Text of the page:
Germany this week announced its lowest number of unemployed in 15 years. The boom in the labor market led to a drop in the number of jobless in June by 528,000 compared to the same time last year, with the total number of unemployed at 3.16 million and a jobless rate of 7.5 percent (down from 8.8 percent one year ago).
The country's Federal Labor Agency says those figures may improve even further in autumn, and German Labor Minister Olaf Scholz of the Social Democrats said Berlin is moving toward its goal of steering Germans toward full employment.
Modern economists today describe full employment as a situation in which fewer than between three and five percent of a country's working-age residents are jobless. According to the German financial daily Handelsblatt, only a dozen labor offices (out of 180 nationwide) are reporting full employment, in the relatively prosperous southern German states of Bavaria and Baden-Württemberg.
Since 2005, over 1.7 million jobs have been created in Germany, with companies adding an average of about 1,000 new positions a day, according to the mass-circulation daily BILD. It's a job motor that has been created by the country's so-called "secret world champions," small and medium-sized companies that have helped defend Germany's title as the world's leading exporter from fast-rising China.
'There's No Reason for Euphoria'
Still, there are clouds on the horizon. As the respected Süddeutsche Zeitung newspaper points out in an editorial: "If politicians now want to reinforce the target of full employment, then they also need to tell the people that Germany is still far from that goal and that the path to it is not without its dangers."
"There's no reason for euphoria," the paper writes. "Expensive oil and the finance crisis could soon impact the labor market. Right now it is primarily banks and insurance companies that are conducting layoffs because of the crisis, but it could soon place downward pressure on other sectors. Expensive oil prices are hitting all parts of the economy, and the easiest way for businesses to cut costs is by cutting staff. ...Experience has shown that there is a months-long delay before economic developments have an impact on the labor market."
The paper added that more than 1 million Germans do not even appear in the official statistics because they are hidden in government-subsidized job-creation programs. They clean parks as participants as part of so-called "one-euro jobs" or they wash dishes in cafeterias. They are often people, the paper writes, who do not qualify for the labor market. "If there were no social safety net, these people would be officially unemployed. A little more government honesty about the labor market would be appropriate."
The conservative daily Die Welt notes that while the government may be able to sit back comfortably and dream about full employment, the "upsurge in the labor market will in no way happen on its own. The need for reforms is tremendous," with so many unemployed people parked in government programs that have taken them off the unemployment rolls. And looking to eastern Germany, where the unemployment rate is twice as high as in the western states, the paper notes that with 1 million jobs unfilled in other parts of the country, jobless residents of the formerly communist east might ought to think about moving to where the jobs are.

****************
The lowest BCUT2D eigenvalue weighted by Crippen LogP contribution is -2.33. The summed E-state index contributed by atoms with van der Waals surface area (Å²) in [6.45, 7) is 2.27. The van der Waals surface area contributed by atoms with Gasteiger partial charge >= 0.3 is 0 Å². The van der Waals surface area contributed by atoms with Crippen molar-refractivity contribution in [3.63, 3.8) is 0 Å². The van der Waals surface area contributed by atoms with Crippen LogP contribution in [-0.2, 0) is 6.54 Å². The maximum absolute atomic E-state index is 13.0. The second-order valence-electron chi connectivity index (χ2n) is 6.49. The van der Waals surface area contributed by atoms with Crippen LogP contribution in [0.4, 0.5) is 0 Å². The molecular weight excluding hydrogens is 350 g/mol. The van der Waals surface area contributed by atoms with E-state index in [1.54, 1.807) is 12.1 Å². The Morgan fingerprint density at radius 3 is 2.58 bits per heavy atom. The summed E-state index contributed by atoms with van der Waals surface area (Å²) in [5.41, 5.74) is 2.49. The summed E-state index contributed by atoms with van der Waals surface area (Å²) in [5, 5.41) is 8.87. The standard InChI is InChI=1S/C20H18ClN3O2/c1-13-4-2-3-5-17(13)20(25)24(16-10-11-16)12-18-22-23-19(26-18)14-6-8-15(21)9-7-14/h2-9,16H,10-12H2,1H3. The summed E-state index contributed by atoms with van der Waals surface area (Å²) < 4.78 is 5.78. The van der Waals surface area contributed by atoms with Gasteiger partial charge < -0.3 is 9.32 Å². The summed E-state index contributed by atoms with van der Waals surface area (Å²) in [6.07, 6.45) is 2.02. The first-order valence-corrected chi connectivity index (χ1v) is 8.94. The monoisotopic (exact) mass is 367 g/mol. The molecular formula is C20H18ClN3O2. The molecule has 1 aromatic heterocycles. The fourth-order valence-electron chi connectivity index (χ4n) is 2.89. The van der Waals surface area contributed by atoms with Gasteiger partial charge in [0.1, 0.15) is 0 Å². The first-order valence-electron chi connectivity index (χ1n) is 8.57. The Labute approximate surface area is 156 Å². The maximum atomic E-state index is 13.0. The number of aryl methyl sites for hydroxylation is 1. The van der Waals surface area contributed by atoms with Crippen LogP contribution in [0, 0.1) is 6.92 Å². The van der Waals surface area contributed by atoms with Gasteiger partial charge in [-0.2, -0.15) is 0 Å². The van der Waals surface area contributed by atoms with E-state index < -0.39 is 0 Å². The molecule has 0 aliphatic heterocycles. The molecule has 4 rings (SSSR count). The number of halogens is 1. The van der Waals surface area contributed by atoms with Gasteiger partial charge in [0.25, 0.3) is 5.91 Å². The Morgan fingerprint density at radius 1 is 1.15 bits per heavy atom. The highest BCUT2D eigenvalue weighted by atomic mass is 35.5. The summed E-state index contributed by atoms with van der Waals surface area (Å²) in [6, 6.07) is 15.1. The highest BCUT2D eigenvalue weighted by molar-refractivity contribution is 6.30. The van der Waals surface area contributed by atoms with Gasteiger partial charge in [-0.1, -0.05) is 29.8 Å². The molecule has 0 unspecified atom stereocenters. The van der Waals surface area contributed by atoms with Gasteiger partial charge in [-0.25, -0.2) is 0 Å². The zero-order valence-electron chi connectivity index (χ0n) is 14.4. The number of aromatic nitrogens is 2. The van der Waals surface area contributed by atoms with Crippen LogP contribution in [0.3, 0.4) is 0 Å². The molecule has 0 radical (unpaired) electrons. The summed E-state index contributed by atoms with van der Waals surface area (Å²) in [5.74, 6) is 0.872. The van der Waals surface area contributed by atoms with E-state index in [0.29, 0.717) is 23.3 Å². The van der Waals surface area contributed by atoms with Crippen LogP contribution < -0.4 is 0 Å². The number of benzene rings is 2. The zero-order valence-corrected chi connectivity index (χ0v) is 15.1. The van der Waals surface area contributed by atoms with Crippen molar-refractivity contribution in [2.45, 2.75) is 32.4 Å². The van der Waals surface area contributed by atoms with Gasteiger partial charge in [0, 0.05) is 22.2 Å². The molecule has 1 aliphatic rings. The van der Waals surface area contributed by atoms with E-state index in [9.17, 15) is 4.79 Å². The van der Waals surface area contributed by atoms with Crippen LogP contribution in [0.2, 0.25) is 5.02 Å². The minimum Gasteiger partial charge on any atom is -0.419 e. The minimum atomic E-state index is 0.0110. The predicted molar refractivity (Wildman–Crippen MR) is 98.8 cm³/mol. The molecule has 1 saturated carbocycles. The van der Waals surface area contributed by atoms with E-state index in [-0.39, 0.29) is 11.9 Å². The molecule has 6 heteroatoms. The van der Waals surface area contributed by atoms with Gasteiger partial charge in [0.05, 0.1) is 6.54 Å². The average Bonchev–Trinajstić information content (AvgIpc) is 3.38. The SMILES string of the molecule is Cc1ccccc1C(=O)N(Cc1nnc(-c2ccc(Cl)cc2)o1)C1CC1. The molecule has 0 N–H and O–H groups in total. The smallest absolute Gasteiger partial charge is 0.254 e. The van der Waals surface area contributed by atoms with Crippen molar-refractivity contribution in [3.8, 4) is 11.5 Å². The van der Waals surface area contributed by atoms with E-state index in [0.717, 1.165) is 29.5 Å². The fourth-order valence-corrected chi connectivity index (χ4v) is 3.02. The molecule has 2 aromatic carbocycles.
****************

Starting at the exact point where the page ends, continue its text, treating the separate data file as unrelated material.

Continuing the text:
The financial daily Handelsblatt is less pessimistic than other papers, writing that is is not yet certain "what kind of impact and how sustained the cost pressures from the recent price explosion will have on firms. There's still a chance that unions, with their wage hike policies, will act with a sense of proportion to the recent inflation rate" when pay raise bargaining starts again later this year.
Meanwhile, the Office for Economic Cooperation and Development (OECD) on Wedneday pointed out weaknesses in Germany's labor market in a report.
At 69 percent, the country's employment rate is slightly higher than the OECD average of 67 percent, but still well below its best performers—countries like Iceland, Switzerland, Denmark and Norway, all of which have employment rates of 75 percent or greater. The OECD points out that a significant chunk of the job creation that has taken place in Germany has been in the part-time job sector. At 22 percent, Germany now has the highest percentage of people working part-time throughout the 20 OECD member states.
The situation is also bleak for the long-term unemployed. The organization reports that 56 percent of all unemployed persons in Germany have been looking for work since 2007, compared to an OECD average of just 30 percent. It noted that countries like France and Spain, where total joblessness is at a similar level as in Germany, the percentage of long-term unemployment is considerably lower.
Germany also suffers from a serious gender gap when it comes to the labor market. Of Germans between the ages of 25 and 54, 15 percent fewer women have jobs and they earn 24 percent less than men in situations where both have a full-time job. Of the OECD countries, such gender pay disparity is greater only in Japan and Korea.
Residents of Germany with immigrant backgrounds (first and second generation, between the ages of 20 and 29) are also 15 percent less likely to have jobs than non-immigrant Germans. The OECD said half of that gap could be attributed to differences in education levels, but that the other half is possibly attributable to discrimination.